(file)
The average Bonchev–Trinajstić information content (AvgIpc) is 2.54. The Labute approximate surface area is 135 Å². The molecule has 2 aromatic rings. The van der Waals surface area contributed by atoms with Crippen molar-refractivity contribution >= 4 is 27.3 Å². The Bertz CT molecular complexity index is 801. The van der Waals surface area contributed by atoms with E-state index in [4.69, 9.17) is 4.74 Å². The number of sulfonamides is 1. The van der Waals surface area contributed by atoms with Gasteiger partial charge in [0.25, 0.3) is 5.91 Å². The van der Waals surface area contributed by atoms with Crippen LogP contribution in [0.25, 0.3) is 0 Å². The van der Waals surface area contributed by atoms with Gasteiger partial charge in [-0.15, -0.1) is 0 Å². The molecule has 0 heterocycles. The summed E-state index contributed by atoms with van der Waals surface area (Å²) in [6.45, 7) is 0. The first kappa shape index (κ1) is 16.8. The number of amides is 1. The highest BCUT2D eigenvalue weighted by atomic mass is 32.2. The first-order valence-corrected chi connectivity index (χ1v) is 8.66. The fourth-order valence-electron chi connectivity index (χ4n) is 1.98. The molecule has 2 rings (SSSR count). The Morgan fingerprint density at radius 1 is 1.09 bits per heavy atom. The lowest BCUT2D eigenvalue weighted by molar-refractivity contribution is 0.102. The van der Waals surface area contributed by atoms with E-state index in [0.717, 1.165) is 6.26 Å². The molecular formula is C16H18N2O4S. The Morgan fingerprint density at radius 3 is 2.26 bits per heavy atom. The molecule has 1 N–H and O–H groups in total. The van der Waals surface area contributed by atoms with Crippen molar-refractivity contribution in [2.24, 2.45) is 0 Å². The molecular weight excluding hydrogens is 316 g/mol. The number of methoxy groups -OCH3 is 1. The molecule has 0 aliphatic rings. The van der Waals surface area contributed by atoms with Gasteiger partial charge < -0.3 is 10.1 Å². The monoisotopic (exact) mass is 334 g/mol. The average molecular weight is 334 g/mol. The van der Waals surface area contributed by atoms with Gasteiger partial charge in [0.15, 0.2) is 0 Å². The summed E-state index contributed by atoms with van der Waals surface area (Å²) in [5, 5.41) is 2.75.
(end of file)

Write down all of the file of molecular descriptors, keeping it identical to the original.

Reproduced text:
The average Bonchev–Trinajstić information content (AvgIpc) is 2.54. The Labute approximate surface area is 135 Å². The molecule has 2 aromatic rings. The van der Waals surface area contributed by atoms with Crippen molar-refractivity contribution >= 4 is 27.3 Å². The Bertz CT molecular complexity index is 801. The van der Waals surface area contributed by atoms with E-state index in [4.69, 9.17) is 4.74 Å². The number of sulfonamides is 1. The van der Waals surface area contributed by atoms with Gasteiger partial charge in [0.25, 0.3) is 5.91 Å². The van der Waals surface area contributed by atoms with Crippen LogP contribution in [0.25, 0.3) is 0 Å². The van der Waals surface area contributed by atoms with Gasteiger partial charge in [-0.15, -0.1) is 0 Å². The molecule has 0 heterocycles. The summed E-state index contributed by atoms with van der Waals surface area (Å²) in [6.45, 7) is 0. The first kappa shape index (κ1) is 16.8. The number of amides is 1. The highest BCUT2D eigenvalue weighted by atomic mass is 32.2. The first-order valence-corrected chi connectivity index (χ1v) is 8.66. The fourth-order valence-electron chi connectivity index (χ4n) is 1.98. The molecule has 2 rings (SSSR count). The Morgan fingerprint density at radius 1 is 1.09 bits per heavy atom. The lowest BCUT2D eigenvalue weighted by molar-refractivity contribution is 0.102. The van der Waals surface area contributed by atoms with E-state index in [0.717, 1.165) is 6.26 Å². The molecular formula is C16H18N2O4S. The Morgan fingerprint density at radius 3 is 2.26 bits per heavy atom. The molecule has 1 N–H and O–H groups in total. The van der Waals surface area contributed by atoms with Crippen molar-refractivity contribution in [2.24, 2.45) is 0 Å². The molecular weight excluding hydrogens is 316 g/mol. The number of methoxy groups -OCH3 is 1. The molecule has 0 aliphatic rings. The van der Waals surface area contributed by atoms with Gasteiger partial charge < -0.3 is 10.1 Å². The monoisotopic (exact) mass is 334 g/mol. The average molecular weight is 334 g/mol. The van der Waals surface area contributed by atoms with Gasteiger partial charge in [0.15, 0.2) is 0 Å². The summed E-state index contributed by atoms with van der Waals surface area (Å²) in [5, 5.41) is 2.75.